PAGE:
There are four primary methods for administering insulin: injections, inhaler, insulin pumps, or artificial pancreas systems/automated insulin delivery systems.


Many people manage type 1 diabetes (T1D) with multiple daily injections (MDI).

Syringes and pens are used for multiple daily injection (MDI) therapy. This typically involves a combination of both long-acting (basal) and short-acting (bolus) insulins. Long-acting insulin provides a basal (low) level of insulin in the blood at all times, while short-acting insulin is administered to account for food with carbohydrates and to correct high blood-sugar levels. Injections are administered to the thigh, buttocks, abdomen, or upper arms.

In addition to traditional syringes, smart insulin pens are an option. Smart insulin pens and pen caps are devices used to track insulin doses for people who use MDI.


Afrezza, a quick-acting inhaled insulin, can be an alternative to injectable pre-meal insulin. It is inhaled immediately before a meal. It is FDA-approved for people 18 and over who have type 1 or type 2 diabetes. There are other criteria for use that your physician and diabetes care team can provide.

Insulin pumps

Insulin pumps are small devices that deliver a continuous supply of insulin through a tiny tube (cannula) inserted under the skin, typically in the upper thigh, abdomen, lower back, or tricep. The pump itself is worn outside the body and is programmed to deliver basal (long-acting) insulin continuously, mimicking the background insulin secretion of a healthy pancreas. Additionally, it allows the user to deliver bolus (short-acting) doses of insulin during meals and to correct high blood sugars. 

Today, most pumps have the option to become artificial pancreas or automated insulin delivery systems, which automatically adjust insulin delivery based on real-time glucose readings.

Automated insulin delivery systems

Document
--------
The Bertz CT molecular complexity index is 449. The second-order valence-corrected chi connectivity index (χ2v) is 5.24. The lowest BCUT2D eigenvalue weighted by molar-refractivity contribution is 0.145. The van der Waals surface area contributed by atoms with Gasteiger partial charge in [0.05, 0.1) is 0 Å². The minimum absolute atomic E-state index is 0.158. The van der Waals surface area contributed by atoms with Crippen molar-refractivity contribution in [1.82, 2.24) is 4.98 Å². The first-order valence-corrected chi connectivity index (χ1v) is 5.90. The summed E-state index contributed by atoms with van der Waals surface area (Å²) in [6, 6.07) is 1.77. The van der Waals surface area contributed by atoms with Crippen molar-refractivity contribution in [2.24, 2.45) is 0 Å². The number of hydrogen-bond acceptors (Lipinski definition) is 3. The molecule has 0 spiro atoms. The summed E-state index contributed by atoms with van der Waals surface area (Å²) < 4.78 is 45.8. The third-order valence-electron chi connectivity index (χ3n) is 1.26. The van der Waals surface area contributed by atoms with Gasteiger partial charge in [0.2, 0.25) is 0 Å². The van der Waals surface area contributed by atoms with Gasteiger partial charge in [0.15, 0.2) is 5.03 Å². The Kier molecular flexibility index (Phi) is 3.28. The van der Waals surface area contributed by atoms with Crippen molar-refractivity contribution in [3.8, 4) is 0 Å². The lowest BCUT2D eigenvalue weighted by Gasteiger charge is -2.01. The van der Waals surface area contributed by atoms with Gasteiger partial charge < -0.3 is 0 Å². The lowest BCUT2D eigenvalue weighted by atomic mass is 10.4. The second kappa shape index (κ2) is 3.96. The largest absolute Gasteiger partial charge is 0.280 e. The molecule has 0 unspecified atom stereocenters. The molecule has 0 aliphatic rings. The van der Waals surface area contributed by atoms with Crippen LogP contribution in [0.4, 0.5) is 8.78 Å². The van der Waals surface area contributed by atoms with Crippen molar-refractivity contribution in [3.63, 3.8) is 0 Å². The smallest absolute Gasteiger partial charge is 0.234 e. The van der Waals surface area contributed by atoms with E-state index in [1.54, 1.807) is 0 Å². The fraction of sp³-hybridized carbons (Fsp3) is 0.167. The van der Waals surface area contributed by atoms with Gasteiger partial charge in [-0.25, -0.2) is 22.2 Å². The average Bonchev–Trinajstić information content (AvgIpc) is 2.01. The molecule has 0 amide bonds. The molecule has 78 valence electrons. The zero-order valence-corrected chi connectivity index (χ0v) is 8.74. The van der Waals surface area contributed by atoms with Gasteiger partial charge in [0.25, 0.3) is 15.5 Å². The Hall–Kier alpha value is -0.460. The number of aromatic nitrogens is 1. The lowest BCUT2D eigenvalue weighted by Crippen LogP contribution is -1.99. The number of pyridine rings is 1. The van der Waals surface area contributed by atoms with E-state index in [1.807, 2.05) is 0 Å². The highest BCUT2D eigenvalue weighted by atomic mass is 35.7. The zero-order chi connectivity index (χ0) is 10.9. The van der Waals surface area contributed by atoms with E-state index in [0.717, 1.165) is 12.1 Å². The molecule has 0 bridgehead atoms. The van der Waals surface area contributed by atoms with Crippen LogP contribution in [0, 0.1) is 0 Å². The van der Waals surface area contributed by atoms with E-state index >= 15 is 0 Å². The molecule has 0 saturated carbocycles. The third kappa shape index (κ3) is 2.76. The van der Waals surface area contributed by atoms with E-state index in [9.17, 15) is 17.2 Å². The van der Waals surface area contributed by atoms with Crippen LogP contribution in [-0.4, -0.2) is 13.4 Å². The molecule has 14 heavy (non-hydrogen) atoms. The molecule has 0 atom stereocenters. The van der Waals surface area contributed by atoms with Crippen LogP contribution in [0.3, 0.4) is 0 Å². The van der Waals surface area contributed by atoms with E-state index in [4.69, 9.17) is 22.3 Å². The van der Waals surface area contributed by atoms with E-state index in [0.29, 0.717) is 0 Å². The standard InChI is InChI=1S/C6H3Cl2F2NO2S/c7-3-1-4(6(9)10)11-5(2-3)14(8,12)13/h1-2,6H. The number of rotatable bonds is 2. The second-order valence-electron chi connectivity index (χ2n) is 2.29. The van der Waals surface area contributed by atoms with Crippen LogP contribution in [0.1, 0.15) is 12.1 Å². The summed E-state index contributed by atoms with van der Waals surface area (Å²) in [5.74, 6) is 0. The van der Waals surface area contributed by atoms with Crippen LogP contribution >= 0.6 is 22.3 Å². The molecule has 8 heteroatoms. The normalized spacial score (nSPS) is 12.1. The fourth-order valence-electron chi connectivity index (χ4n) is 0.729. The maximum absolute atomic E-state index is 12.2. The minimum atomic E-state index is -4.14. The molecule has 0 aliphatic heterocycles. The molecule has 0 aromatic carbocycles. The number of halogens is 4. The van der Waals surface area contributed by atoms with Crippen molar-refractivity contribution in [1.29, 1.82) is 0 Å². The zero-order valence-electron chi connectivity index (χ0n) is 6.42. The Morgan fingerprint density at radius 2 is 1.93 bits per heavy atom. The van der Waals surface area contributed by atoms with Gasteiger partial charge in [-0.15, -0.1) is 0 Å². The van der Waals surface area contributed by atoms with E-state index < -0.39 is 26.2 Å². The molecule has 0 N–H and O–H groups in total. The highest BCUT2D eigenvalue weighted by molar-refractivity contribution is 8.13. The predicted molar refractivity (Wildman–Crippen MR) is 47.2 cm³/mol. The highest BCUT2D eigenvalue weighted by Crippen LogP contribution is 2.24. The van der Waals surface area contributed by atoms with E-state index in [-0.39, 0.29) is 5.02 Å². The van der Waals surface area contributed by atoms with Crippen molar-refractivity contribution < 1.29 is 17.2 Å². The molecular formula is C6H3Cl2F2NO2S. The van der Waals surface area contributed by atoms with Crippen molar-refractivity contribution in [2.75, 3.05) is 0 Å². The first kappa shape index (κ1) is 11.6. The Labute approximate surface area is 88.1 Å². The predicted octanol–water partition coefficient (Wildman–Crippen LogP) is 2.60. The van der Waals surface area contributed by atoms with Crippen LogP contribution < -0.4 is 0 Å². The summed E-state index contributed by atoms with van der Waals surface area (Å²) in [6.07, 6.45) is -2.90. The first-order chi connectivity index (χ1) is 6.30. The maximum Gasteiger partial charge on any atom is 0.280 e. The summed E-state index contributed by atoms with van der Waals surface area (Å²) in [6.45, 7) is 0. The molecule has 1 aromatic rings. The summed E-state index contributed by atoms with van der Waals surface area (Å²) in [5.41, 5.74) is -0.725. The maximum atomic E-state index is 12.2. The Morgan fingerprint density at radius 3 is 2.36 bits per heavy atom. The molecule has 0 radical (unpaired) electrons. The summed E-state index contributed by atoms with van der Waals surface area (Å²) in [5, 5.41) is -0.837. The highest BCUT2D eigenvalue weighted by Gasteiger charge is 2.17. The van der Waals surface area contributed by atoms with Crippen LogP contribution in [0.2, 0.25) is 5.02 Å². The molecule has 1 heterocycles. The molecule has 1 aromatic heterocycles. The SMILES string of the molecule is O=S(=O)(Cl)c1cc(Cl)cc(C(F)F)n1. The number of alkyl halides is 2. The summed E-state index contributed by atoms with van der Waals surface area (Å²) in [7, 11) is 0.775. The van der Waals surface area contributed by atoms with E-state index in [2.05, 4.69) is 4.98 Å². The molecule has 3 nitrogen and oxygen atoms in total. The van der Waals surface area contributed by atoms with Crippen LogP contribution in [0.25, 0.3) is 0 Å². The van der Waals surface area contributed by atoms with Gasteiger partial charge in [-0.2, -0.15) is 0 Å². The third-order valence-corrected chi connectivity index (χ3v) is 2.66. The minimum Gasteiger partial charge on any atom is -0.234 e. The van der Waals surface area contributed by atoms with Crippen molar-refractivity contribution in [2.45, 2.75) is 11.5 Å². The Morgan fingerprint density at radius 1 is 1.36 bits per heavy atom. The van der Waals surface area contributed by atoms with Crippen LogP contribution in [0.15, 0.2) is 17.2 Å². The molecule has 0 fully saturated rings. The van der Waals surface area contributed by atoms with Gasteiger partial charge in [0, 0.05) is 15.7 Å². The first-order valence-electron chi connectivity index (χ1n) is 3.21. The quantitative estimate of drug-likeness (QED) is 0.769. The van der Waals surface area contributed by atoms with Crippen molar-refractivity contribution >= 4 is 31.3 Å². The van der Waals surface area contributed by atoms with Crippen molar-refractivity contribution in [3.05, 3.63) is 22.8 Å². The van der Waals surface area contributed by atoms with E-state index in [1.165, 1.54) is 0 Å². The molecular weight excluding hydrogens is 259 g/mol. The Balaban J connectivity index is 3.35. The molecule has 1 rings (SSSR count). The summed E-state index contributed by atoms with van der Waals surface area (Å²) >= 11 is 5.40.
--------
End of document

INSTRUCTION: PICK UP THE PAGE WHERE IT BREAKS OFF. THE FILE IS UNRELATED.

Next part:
Thanks to decades of work by Breakthrough T1D, people with T1D are now able to use artificial pancreas or automated insulin delivery systems to manage their T1D. These systems combine the technology of a pump with that of a continuous glucose monitor (CGM) to adjust insulin delivery based on real-time glucose readings, giving less insulin when blood sugar is low and more insulin when blood sugar is high. 

Clinical research has demonstrated conclusively that individuals on these systems are able to more effectively manage their blood-glucose levels than those on MDI or standard insulin pump therapy. 

Rotating injection sites

It is important to rotate the location on your body where you inject insulin or place your insulin pump infusion site. If you don’t rotate the sites, the fatty tissue under your skin can be affected.  

If insulin is injected or infused into the same part of the skin repeatedly, the skin becomes lumpy. This is called lipohypertrophy. If insulin is injected into the lumpy area, it won’t be absorbed consistently.  

To avoid lumpy skin, make sure you pick a different area of skin for each injection or pump infusion site. Ideally, you should aim to keep each new site at least two inches away from your previous sites.